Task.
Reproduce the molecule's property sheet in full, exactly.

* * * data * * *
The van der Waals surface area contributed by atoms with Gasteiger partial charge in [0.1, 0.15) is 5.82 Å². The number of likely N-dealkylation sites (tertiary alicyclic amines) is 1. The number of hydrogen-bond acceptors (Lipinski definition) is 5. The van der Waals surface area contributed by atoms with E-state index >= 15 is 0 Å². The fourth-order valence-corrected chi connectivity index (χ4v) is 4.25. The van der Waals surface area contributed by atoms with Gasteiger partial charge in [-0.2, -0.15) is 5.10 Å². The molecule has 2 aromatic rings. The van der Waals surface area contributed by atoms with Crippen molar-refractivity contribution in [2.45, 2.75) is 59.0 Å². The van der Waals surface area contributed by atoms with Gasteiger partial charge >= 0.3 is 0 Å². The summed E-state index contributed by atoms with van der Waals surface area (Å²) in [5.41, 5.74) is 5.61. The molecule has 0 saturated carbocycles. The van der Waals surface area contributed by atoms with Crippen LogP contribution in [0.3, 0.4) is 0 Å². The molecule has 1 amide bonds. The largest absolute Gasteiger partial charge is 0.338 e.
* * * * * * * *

The van der Waals surface area contributed by atoms with Gasteiger partial charge in [0.1, 0.15) is 5.82 Å². The number of likely N-dealkylation sites (tertiary alicyclic amines) is 1. The number of hydrogen-bond acceptors (Lipinski definition) is 5. The van der Waals surface area contributed by atoms with E-state index >= 15 is 0 Å². The fourth-order valence-corrected chi connectivity index (χ4v) is 4.25. The van der Waals surface area contributed by atoms with Gasteiger partial charge in [-0.2, -0.15) is 5.10 Å². The molecule has 2 aromatic rings. The van der Waals surface area contributed by atoms with Crippen molar-refractivity contribution in [2.45, 2.75) is 59.0 Å². The van der Waals surface area contributed by atoms with Gasteiger partial charge >= 0.3 is 0 Å². The summed E-state index contributed by atoms with van der Waals surface area (Å²) in [5.41, 5.74) is 5.61. The molecule has 0 saturated carbocycles. The van der Waals surface area contributed by atoms with Crippen LogP contribution in [0.3, 0.4) is 0 Å². The molecule has 1 amide bonds. The largest absolute Gasteiger partial charge is 0.338 e.